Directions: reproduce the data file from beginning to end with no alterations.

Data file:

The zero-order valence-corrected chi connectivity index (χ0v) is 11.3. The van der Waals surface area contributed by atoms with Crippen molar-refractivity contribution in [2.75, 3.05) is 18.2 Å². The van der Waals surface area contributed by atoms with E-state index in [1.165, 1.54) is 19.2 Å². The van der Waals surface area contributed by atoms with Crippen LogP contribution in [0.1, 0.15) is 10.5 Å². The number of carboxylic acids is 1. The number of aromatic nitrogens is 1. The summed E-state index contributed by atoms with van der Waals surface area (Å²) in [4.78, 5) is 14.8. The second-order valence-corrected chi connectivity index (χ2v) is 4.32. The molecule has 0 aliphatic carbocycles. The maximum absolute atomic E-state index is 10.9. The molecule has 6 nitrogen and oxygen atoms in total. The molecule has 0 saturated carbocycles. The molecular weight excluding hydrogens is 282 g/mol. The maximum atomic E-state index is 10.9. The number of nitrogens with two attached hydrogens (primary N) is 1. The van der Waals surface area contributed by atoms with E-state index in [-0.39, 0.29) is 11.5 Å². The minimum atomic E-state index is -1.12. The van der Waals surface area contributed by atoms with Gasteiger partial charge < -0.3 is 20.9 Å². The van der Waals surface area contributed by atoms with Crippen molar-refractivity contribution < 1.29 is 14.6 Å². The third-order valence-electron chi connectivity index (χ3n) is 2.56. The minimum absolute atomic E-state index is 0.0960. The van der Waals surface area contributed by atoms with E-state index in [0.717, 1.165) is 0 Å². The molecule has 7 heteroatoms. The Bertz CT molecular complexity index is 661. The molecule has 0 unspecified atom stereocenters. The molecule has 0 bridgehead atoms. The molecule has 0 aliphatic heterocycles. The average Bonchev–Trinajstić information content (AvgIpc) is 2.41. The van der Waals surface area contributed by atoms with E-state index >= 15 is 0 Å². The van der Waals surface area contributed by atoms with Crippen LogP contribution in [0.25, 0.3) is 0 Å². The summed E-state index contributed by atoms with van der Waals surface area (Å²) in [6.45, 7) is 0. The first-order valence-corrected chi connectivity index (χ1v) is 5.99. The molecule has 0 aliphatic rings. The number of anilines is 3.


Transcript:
The zero-order valence-corrected chi connectivity index (χ0v) is 11.3. The van der Waals surface area contributed by atoms with Crippen molar-refractivity contribution in [2.75, 3.05) is 18.2 Å². The van der Waals surface area contributed by atoms with E-state index in [1.165, 1.54) is 19.2 Å². The van der Waals surface area contributed by atoms with Crippen LogP contribution in [0.1, 0.15) is 10.5 Å². The number of carboxylic acids is 1. The number of aromatic nitrogens is 1. The summed E-state index contributed by atoms with van der Waals surface area (Å²) in [4.78, 5) is 14.8. The second-order valence-corrected chi connectivity index (χ2v) is 4.32. The molecule has 0 aliphatic carbocycles. The maximum absolute atomic E-state index is 10.9. The molecule has 6 nitrogen and oxygen atoms in total. The molecule has 0 saturated carbocycles. The molecular weight excluding hydrogens is 282 g/mol. The maximum atomic E-state index is 10.9. The number of nitrogens with two attached hydrogens (primary N) is 1. The van der Waals surface area contributed by atoms with E-state index in [-0.39, 0.29) is 11.5 Å². The minimum atomic E-state index is -1.12. The van der Waals surface area contributed by atoms with Gasteiger partial charge < -0.3 is 20.9 Å². The van der Waals surface area contributed by atoms with Crippen molar-refractivity contribution < 1.29 is 14.6 Å². The third-order valence-electron chi connectivity index (χ3n) is 2.56. The minimum absolute atomic E-state index is 0.0960. The van der Waals surface area contributed by atoms with E-state index in [0.717, 1.165) is 0 Å². The molecule has 7 heteroatoms. The Bertz CT molecular complexity index is 661. The molecule has 0 unspecified atom stereocenters. The molecule has 0 bridgehead atoms. The molecule has 0 aliphatic heterocycles. The average Bonchev–Trinajstić information content (AvgIpc) is 2.41. The van der Waals surface area contributed by atoms with E-state index >= 15 is 0 Å². The van der Waals surface area contributed by atoms with Crippen LogP contribution in [0.25, 0.3) is 0 Å². The summed E-state index contributed by atoms with van der Waals surface area (Å²) in [6.45, 7) is 0. The first-order valence-corrected chi connectivity index (χ1v) is 5.99. The molecule has 0 aliphatic rings. The number of anilines is 3.